It’s that time of the year when many members of our community are looking for tips on how to shoot fireworks. The Art of Photography shares a few things to consider if you’re planning to shoot fireworks this 4th of July:
Considerations When Taking Fireworks Photos
- Fireworks are bright. That means they stand out against a pitch black sky.
- They move, which means you can expect some amount of motion blur.
- They are unpredictable. Meaning, you are never quite sure how far they will reach in the air or in which direction.
As a result, you need to employ a few tricks to capture good images. You need a tripod and you will also need to shoot longer exposures. You will need to also experiment with your exposure.
Tips for Fireworks Photography
- Pre-focus your lens and shut off auto-focusing so that the lens doesn’t try to re-acquire focus after a while.
- Choose the smallest ISO number that your camera supports.
- Turn on Long Exposure Noise Reduction (note that this will double the exposure time).
- Set your lens aperture to f/8 or f/11. That should give you enough depth of field for a sharp image of a fireworks display.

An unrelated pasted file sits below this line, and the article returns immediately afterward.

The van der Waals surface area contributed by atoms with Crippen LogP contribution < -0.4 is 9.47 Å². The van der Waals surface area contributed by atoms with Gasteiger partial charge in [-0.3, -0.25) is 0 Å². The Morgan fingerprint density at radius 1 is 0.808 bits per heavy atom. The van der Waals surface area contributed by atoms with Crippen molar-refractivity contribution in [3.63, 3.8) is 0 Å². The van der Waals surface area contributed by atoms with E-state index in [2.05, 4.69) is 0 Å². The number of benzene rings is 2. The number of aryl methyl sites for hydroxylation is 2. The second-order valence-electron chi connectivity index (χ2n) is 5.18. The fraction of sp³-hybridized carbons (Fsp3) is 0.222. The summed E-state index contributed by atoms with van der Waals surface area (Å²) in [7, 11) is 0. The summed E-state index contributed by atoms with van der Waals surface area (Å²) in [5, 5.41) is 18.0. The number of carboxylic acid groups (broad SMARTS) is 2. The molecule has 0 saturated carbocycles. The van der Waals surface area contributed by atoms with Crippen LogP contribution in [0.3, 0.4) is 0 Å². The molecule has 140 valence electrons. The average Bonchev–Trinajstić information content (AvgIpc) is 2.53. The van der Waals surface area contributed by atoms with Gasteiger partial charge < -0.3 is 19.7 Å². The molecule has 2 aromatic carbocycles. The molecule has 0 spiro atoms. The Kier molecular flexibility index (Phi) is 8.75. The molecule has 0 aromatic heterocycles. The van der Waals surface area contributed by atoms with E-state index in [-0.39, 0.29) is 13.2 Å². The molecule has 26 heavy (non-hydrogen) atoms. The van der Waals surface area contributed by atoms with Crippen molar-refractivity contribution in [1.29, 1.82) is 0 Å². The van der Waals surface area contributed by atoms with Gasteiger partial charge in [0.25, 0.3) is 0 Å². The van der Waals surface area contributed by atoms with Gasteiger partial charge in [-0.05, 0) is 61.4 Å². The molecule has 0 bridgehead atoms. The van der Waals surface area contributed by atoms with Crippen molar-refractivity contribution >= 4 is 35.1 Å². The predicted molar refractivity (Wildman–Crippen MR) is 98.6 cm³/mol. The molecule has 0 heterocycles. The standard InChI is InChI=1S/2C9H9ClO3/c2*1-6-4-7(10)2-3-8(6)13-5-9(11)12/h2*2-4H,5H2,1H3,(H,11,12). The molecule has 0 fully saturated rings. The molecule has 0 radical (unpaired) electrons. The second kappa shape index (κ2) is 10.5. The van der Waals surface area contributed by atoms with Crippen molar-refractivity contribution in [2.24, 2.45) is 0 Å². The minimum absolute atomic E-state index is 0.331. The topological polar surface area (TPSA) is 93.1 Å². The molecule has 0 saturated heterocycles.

- Experiment with the shutter speed by setting your camera to bulb mode. In this mode, your camera shutter remains open for as long as you have the shutter button pressed down. Start from something like two seconds and experiment. Take many shots to get the best effect.
Avoid Boring Fireworks Shots
Fireworks are one of many popular photography subjects. That is why, if you are experimenting in your approach, you’ll likely turn up with similar looking shots to what’s already on Flickr.
How can you incorporate a new approach?
Try to use a wider lens to capture more of the immediate environment. Give your shots a little bit more context.
Incorporate the people who are around you. Try to capture their emotions or what they are doing or feeling to give it a human touch.
“Of course when all else fails, if you’re really not achieving the results you want, a lot of times they say, turn your camera towards where everyone else is not shooting. And just try to get reactions of the people around you. You will be surprised at some of the things that you’re able to find.”
For further training, ending soon: How to Photograph Fireworks Guide at 55% Off
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Article source: PictureCorrect